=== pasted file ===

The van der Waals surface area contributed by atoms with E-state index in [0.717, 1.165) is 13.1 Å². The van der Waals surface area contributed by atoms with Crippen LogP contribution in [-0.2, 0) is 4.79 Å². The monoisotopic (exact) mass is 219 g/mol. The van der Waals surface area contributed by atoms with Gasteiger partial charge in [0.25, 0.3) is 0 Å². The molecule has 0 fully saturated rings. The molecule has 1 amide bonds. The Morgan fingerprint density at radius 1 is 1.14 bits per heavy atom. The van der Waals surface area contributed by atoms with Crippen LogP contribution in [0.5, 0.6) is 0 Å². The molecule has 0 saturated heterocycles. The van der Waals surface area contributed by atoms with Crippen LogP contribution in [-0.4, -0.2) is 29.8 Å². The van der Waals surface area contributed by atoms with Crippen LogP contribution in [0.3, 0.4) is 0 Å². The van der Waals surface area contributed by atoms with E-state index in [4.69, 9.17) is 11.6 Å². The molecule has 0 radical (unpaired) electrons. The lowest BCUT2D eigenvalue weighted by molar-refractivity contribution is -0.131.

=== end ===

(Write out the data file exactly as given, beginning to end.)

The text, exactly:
The van der Waals surface area contributed by atoms with E-state index in [0.717, 1.165) is 13.1 Å². The van der Waals surface area contributed by atoms with Crippen LogP contribution in [-0.2, 0) is 4.79 Å². The monoisotopic (exact) mass is 219 g/mol. The van der Waals surface area contributed by atoms with Gasteiger partial charge in [0.25, 0.3) is 0 Å². The molecule has 0 fully saturated rings. The molecule has 1 amide bonds. The Morgan fingerprint density at radius 1 is 1.14 bits per heavy atom. The van der Waals surface area contributed by atoms with Crippen LogP contribution in [0.5, 0.6) is 0 Å². The molecule has 0 saturated heterocycles. The van der Waals surface area contributed by atoms with Crippen LogP contribution in [-0.4, -0.2) is 29.8 Å². The van der Waals surface area contributed by atoms with Crippen LogP contribution in [0.3, 0.4) is 0 Å². The van der Waals surface area contributed by atoms with E-state index in [4.69, 9.17) is 11.6 Å². The molecule has 0 radical (unpaired) electrons. The lowest BCUT2D eigenvalue weighted by molar-refractivity contribution is -0.131.